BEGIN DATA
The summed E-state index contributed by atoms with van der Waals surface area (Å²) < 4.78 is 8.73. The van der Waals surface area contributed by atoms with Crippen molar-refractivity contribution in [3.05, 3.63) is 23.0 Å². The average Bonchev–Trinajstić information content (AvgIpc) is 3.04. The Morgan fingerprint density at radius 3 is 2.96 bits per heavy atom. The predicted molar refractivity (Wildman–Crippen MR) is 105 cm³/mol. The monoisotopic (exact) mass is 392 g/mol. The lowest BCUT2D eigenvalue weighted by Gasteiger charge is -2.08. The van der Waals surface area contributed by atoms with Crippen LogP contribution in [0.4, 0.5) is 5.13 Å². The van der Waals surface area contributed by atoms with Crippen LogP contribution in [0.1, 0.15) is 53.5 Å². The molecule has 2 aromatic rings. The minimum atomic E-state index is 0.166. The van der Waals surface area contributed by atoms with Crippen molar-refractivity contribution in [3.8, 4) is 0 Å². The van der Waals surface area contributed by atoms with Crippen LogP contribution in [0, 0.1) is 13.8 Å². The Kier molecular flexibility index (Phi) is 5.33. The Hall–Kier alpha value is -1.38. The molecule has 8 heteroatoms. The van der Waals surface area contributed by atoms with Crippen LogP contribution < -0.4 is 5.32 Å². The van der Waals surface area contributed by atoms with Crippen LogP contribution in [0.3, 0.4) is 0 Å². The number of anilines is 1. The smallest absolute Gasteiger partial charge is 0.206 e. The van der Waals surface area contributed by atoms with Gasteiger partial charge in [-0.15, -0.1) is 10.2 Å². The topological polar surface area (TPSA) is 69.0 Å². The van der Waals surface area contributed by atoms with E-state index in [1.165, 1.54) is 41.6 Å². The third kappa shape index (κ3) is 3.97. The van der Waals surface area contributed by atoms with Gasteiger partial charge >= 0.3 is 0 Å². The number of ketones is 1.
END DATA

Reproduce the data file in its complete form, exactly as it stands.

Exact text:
The summed E-state index contributed by atoms with van der Waals surface area (Å²) < 4.78 is 8.73. The van der Waals surface area contributed by atoms with Crippen molar-refractivity contribution in [3.05, 3.63) is 23.0 Å². The average Bonchev–Trinajstić information content (AvgIpc) is 3.04. The Morgan fingerprint density at radius 3 is 2.96 bits per heavy atom. The predicted molar refractivity (Wildman–Crippen MR) is 105 cm³/mol. The monoisotopic (exact) mass is 392 g/mol. The lowest BCUT2D eigenvalue weighted by Gasteiger charge is -2.08. The van der Waals surface area contributed by atoms with Crippen LogP contribution in [0.4, 0.5) is 5.13 Å². The van der Waals surface area contributed by atoms with Crippen LogP contribution in [0.1, 0.15) is 53.5 Å². The molecule has 2 aromatic rings. The minimum atomic E-state index is 0.166. The van der Waals surface area contributed by atoms with Crippen molar-refractivity contribution in [3.8, 4) is 0 Å². The van der Waals surface area contributed by atoms with Crippen LogP contribution in [0, 0.1) is 13.8 Å². The Kier molecular flexibility index (Phi) is 5.33. The Hall–Kier alpha value is -1.38. The molecule has 8 heteroatoms. The van der Waals surface area contributed by atoms with Crippen LogP contribution < -0.4 is 5.32 Å². The van der Waals surface area contributed by atoms with Crippen LogP contribution in [0.3, 0.4) is 0 Å². The number of anilines is 1. The smallest absolute Gasteiger partial charge is 0.206 e. The van der Waals surface area contributed by atoms with Gasteiger partial charge in [-0.15, -0.1) is 10.2 Å². The topological polar surface area (TPSA) is 69.0 Å². The van der Waals surface area contributed by atoms with E-state index in [1.165, 1.54) is 41.6 Å². The third kappa shape index (κ3) is 3.97. The van der Waals surface area contributed by atoms with Gasteiger partial charge >= 0.3 is 0 Å². The number of ketones is 1.